Interest rate rises weaken home borrowing power

20% fall in just six months, says broker

Interest rate rises weaken home borrowing power


By Jayden Fennell

As interest rates continue to rise, borrowing power has decreased about 20% since the first official cash rate hike in May, according to a Sydney broker.

Aaron Bell (pictured above), owner of brokerage Home Loan Village, said though this 20% figure is dependent on a few variables, the sharp increase in interest rates in such a short time has impacted assessment rates, with economists predicting further rate rises to come.

Bell said a 0.5% interest rate increase equated to a 5% decrease in a client’s borrowing power.

“For someone who has no investment debt, a 5% interest rate hike will decrease their overall borrowing power significantly. As interest rates continue to increase (and assuming the assessment rate increases), we will continue to see this unwanted change in serviceability,” Bell said.

“Every lender’s assessment rate is lower than what is actually being used, making it much harder for people to borrow.”

Bell said APRA was tightening lending restrictions on top of consistent interest rate rises.

“The speed of these interest rate increases and the volatility of the market right now means we might have shot ourselves and Australian borrowers in the foot,” he said.

“The 50 basis-point OCR rises in August and September had a greater cumulative effect on borrowers. In a world where most people are wanting to borrow 80% to 90% maximum of the property’s price, they are already at their maximum borrowing capacity. The first rate increase reduced the gap between where they were trying to borrow and their maximum and these consistent rate jumps keep reducing that power.”

Bell said the snowball effect of OCR rises was well and truly in place.

“We are seeing a setback for more borrowers and will more than likely see house prices drop because of it.

“Homebuyers care about the house-price metric and where they are going because the cost of borrowing is a huge variable when it comes to calculating property prices.”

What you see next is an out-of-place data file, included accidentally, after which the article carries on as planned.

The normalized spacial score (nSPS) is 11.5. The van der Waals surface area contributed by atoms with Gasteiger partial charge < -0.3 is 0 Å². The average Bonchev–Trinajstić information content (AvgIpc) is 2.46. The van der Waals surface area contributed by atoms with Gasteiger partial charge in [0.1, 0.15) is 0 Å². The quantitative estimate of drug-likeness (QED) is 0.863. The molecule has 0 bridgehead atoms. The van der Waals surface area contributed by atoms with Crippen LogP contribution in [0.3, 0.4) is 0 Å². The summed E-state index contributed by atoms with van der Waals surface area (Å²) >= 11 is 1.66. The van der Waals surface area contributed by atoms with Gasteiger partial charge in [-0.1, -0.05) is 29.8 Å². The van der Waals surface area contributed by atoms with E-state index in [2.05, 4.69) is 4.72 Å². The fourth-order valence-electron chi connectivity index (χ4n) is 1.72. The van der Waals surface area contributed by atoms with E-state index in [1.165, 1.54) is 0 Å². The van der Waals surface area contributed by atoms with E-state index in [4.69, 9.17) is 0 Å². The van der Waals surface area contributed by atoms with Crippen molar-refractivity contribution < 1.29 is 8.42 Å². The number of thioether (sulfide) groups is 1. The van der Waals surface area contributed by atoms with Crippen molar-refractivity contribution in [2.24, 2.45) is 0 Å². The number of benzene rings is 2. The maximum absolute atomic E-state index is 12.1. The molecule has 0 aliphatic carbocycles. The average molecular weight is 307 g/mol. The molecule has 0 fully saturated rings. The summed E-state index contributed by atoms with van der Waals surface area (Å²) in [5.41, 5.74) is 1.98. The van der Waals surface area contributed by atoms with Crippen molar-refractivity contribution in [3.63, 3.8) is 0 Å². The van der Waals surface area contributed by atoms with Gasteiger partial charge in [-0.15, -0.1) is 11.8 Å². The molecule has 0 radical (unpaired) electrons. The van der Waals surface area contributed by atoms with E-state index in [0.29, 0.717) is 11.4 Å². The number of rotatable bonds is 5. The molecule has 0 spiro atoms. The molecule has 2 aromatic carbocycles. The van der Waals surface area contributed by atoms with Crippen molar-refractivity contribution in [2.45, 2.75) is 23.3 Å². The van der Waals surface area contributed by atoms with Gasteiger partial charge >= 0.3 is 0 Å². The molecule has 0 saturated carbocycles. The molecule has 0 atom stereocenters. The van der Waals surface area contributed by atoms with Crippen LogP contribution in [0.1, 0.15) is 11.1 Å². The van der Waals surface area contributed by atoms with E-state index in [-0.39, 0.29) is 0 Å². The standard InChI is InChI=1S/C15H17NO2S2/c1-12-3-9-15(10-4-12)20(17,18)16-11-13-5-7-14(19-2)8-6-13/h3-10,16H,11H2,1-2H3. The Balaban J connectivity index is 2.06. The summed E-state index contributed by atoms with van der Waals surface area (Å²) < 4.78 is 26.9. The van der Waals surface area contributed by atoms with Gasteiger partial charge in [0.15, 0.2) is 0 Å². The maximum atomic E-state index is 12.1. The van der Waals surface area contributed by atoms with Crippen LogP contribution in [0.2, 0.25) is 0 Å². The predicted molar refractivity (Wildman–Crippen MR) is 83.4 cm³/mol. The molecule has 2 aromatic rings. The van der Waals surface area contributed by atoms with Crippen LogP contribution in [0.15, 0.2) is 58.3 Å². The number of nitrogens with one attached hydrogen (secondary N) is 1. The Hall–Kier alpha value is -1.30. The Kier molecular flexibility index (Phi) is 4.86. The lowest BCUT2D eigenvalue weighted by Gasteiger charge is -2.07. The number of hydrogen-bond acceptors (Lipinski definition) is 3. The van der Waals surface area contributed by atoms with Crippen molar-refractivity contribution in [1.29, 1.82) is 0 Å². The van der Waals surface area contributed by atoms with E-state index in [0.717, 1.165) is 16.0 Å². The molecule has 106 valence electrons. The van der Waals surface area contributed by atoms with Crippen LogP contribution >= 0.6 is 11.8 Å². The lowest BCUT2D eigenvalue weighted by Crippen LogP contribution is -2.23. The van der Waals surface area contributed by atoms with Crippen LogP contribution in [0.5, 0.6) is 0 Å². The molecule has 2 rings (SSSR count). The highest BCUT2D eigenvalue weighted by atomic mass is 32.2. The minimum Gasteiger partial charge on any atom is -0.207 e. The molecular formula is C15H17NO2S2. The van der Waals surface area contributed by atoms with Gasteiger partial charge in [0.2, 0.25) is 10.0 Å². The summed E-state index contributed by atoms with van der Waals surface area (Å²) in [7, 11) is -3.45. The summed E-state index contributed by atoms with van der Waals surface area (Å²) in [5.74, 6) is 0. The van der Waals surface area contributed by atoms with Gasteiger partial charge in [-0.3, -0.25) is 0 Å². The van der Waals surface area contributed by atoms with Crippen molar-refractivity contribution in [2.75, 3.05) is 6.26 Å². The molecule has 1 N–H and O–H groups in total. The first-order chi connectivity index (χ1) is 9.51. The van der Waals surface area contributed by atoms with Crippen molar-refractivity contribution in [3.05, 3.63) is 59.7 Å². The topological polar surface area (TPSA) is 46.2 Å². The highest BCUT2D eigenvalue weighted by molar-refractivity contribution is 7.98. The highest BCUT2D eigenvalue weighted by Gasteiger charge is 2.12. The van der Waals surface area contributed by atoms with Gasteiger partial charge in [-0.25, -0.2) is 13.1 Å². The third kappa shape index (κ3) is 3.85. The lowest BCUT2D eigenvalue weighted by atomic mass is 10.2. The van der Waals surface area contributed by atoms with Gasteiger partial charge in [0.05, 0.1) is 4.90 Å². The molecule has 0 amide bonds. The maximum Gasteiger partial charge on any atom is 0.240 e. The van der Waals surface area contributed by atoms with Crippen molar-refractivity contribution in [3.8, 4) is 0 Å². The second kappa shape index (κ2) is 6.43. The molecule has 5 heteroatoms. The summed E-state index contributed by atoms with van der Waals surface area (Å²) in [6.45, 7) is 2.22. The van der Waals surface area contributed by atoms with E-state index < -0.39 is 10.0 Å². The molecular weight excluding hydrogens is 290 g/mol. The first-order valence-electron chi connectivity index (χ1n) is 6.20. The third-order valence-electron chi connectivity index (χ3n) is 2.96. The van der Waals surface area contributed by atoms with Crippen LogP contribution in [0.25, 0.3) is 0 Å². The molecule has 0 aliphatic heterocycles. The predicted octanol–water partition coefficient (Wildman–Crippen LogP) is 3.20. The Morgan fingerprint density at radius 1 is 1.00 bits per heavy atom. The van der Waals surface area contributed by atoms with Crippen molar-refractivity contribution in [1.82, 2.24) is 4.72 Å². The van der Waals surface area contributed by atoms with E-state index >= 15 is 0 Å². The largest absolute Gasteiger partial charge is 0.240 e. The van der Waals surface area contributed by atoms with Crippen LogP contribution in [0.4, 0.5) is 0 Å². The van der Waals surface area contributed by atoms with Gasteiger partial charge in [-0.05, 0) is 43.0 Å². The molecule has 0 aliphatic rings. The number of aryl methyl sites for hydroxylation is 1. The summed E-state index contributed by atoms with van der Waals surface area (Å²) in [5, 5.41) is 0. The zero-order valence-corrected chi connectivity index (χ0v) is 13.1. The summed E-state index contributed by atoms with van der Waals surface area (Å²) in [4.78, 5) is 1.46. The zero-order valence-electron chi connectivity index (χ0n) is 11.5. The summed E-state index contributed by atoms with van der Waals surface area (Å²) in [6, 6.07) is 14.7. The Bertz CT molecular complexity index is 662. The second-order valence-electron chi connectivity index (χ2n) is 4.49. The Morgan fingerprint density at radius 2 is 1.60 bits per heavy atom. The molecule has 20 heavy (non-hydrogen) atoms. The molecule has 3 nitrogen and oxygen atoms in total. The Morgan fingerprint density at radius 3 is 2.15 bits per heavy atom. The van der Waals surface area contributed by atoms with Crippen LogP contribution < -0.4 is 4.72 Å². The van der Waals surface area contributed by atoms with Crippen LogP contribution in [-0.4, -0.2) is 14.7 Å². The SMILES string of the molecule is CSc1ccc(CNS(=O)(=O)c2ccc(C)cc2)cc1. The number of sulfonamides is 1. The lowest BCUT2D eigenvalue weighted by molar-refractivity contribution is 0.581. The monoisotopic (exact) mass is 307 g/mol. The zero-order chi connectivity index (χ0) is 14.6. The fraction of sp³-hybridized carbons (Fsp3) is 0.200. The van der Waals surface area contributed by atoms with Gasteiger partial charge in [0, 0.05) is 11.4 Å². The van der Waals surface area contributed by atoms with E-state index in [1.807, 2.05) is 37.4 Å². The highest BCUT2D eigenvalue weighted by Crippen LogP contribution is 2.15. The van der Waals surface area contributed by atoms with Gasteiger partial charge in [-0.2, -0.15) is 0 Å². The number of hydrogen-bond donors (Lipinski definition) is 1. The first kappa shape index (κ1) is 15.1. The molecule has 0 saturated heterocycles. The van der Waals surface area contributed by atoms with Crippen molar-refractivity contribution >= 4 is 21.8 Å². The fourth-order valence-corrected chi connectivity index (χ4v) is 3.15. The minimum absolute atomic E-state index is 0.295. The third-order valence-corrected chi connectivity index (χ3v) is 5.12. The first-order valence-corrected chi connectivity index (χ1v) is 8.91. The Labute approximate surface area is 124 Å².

Bell said there was a difference between an investor’s borrowing capacity vs an owner-occupier’s borrowing capacity.

“If an investor who has an owner-occupied debt wants to purchase an investment property, their serviceability is impacted along with their mortgage payments on their own home,” he said.

“This doesn’t necessarily mean their total lending will decrease because it depends on the individual lender and how they tailor their gearing aspect as rates on investment debt can change depending on the circumstances. Each lender has a different approach, so it comes down to their lending calculator and the client’s plethora of debt.”

Bell said brokers needed to know their lenders’ different policies and ensure they understood what would work best for their clients’ individual circumstances.

“Knowing how a lender will look at a client’s pre-application at the moment is huge. Will your client need conditional approval, formal approval before the next rate change, or can they still be assessed on today’s interest rate up to three months’ time depending on how many rate changes there will be in the interim,” he said.

“Knowledge is power, so speak with your lenders and your clients to ascertain the best outcome possible for all.”

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